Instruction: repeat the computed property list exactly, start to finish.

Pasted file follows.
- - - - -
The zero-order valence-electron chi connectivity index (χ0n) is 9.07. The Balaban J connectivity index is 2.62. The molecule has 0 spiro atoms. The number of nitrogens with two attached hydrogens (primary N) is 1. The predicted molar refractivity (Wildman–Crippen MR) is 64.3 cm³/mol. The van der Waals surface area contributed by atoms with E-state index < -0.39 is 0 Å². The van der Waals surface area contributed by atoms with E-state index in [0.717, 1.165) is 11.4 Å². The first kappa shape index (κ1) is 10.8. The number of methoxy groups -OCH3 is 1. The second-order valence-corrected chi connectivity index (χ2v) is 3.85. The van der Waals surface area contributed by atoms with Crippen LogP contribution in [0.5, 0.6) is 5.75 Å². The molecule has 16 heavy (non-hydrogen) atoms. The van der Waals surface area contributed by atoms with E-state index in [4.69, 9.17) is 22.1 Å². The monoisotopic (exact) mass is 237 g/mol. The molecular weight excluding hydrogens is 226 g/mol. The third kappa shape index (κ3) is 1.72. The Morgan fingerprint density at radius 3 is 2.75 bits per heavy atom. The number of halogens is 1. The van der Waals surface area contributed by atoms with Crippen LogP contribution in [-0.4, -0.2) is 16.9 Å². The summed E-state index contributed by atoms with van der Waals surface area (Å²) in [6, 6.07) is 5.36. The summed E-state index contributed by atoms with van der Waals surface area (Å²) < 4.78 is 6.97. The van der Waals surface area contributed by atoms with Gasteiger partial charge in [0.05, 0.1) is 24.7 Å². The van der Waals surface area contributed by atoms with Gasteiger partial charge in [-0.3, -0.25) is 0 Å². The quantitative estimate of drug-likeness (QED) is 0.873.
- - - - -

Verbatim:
The zero-order valence-electron chi connectivity index (χ0n) is 9.07. The Balaban J connectivity index is 2.62. The molecule has 0 spiro atoms. The number of nitrogens with two attached hydrogens (primary N) is 1. The predicted molar refractivity (Wildman–Crippen MR) is 64.3 cm³/mol. The van der Waals surface area contributed by atoms with E-state index < -0.39 is 0 Å². The van der Waals surface area contributed by atoms with E-state index in [0.717, 1.165) is 11.4 Å². The first kappa shape index (κ1) is 10.8. The number of methoxy groups -OCH3 is 1. The second-order valence-corrected chi connectivity index (χ2v) is 3.85. The van der Waals surface area contributed by atoms with Crippen LogP contribution in [0.5, 0.6) is 5.75 Å². The molecule has 16 heavy (non-hydrogen) atoms. The van der Waals surface area contributed by atoms with E-state index in [4.69, 9.17) is 22.1 Å². The monoisotopic (exact) mass is 237 g/mol. The molecular weight excluding hydrogens is 226 g/mol. The third kappa shape index (κ3) is 1.72. The Morgan fingerprint density at radius 3 is 2.75 bits per heavy atom. The number of halogens is 1. The van der Waals surface area contributed by atoms with Crippen LogP contribution in [-0.4, -0.2) is 16.9 Å². The summed E-state index contributed by atoms with van der Waals surface area (Å²) in [6, 6.07) is 5.36. The summed E-state index contributed by atoms with van der Waals surface area (Å²) < 4.78 is 6.97. The van der Waals surface area contributed by atoms with Gasteiger partial charge in [0.05, 0.1) is 24.7 Å². The van der Waals surface area contributed by atoms with Gasteiger partial charge in [-0.3, -0.25) is 0 Å². The quantitative estimate of drug-likeness (QED) is 0.873.